Quandary: Taking a dip in Dillon Reservoir | SummitDaily.com

Quandary: Taking a dip in Dillon Reservoir

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Quandary, an old and wise mountain goat, has been around Summit County for ages, and has the answers to any question about life, love and laws in the High Country. Questions? email quandary@summitdaily.com

Dear Quandary,

I saw so many people in the water at Lake Dillon yesterday, is it OK to swim there now?


Polar Bear Bob

What just because you saw 700 people take the plunge yesterday, you assume you can too? If 700 people jumped off a bridge would you? Oh that’s right, this is Summit. You probably would — with a snowboard strapped to your feet and a GoPro on your chest.

Well, that’s none of my business, but a dip in Lake Dillon is problematic. You could try to swim in Denver’s water supply, but it wouldn’t end particularly well for you. Not only is swimming in the lake still not allowed, it’s also really freaking cold. Even this old goat isn’t too fond of laps in Dillon and I have a lovely coat, you bare-skinned bohemians are just not equipped for that kind of dip. Temperatures fluctuate with the weather obviously, but even in the heat of summer, surface temperatures are usually in the low-60s. I know that doesn’t sound that bad, but keep in mind it gets colder the deeper you go, and even the 60s is cold enough to trigger the mammalian dive reflex — basically your body goes into survival mode, slowing everything down and trying to keep your insides as warm as possible. This means as soon as you hit the water your breath gets zapped out of you, your pulse slows down and slowly but surely it gets a lot harder to even feel your limbs. While, I’m sure you can burn a lot of calories this way (and there’s probably already some fad exercise program built on it), you can also lose a lot of extremities if you stay in too long.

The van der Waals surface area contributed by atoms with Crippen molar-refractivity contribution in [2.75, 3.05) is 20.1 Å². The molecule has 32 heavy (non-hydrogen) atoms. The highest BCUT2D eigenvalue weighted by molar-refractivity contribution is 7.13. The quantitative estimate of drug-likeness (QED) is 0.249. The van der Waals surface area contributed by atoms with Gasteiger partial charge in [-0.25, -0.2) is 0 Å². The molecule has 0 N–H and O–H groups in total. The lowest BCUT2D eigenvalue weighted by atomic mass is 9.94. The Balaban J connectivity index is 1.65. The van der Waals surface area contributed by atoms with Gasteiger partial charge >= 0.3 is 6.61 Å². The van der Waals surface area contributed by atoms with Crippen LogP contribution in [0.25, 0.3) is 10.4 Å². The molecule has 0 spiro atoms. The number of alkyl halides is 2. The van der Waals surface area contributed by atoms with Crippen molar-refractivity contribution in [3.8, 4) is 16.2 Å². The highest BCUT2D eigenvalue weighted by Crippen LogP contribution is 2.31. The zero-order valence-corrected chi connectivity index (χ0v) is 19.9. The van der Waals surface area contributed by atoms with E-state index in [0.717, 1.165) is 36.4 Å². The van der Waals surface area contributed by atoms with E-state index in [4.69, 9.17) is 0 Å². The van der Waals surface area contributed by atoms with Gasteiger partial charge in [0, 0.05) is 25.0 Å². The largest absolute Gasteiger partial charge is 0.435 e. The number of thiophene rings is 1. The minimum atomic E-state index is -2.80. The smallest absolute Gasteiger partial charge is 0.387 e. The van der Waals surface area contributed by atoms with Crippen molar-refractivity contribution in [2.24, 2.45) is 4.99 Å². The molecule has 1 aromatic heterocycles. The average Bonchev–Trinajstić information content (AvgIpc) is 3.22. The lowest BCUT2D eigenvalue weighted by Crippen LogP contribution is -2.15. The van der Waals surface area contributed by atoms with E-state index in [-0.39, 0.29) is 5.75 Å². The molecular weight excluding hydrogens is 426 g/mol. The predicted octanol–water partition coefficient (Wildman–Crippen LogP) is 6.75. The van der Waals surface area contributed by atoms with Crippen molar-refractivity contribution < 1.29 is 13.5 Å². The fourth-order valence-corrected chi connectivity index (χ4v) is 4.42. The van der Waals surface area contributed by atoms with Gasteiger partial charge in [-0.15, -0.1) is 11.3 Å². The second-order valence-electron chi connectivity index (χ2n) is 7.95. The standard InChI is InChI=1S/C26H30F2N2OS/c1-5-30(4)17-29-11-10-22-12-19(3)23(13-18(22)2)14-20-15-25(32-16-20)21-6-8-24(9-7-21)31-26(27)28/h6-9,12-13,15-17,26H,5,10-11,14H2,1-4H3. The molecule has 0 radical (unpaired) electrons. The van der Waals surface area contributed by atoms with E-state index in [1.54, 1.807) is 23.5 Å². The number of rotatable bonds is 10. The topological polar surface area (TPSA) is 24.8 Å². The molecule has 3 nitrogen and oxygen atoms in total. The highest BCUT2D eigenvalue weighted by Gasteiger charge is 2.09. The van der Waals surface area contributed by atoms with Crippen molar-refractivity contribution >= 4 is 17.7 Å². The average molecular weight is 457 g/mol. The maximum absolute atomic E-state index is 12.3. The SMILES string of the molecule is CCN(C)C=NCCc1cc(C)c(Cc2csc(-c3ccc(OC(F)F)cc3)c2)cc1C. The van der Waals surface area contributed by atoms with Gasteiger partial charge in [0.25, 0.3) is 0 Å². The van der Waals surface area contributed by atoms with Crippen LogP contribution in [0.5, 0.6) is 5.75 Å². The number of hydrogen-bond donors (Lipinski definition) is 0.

Now, the rules on the lake have relaxed a little over the years, and things like windsurfing are now allowed, but only with a full-body dry or wetsuit. I know all you locals are overachievers and the yoga classes have been going on all summer on stand-up paddleboards on the water (which do not require a wetsuit), but before you start your next Ultimate tourney, remember if your disc hits the lake, you are out of luck. According to the lake’s rules and regulations, you are still not allowed to make any intentional contact with the water, meaning a diving catch is a play that can land you in a lot of hot water (get it? It’s hot water because it’s cold water — oh, the irony). Denver Water cites both cold temperatures and concerns over water quality as reasons you are not allowed to get up close and personal with the lake.

I know what you’re thinking, “but there were so many people in the water yesterday, why did they get to swim?” Simple, they’re special and you’re not. Harsh I know, but it’s also reality. You see, the 700 freaks that hit the water yesterday were all there as part of the The 106˚ West Triathlon and they received special permission to doggie paddle their way to greatness. These gluttons for punishment had to don wetsuits for the chance to go 1.2 miles along the slightly-short-of-icy shoreline. And how were these future Frozen Dead Guys competitors rewarded? With a 56-mile bike ride followed by a 13.1 mile run to finish the race. But I’m sure the ice bath and burning calves were worth it to finish the highest tri in the country and dip their floaties in the mighty reservoir. After all, this is Summit and if you aren’t living on the edge, you aren’t living at all.

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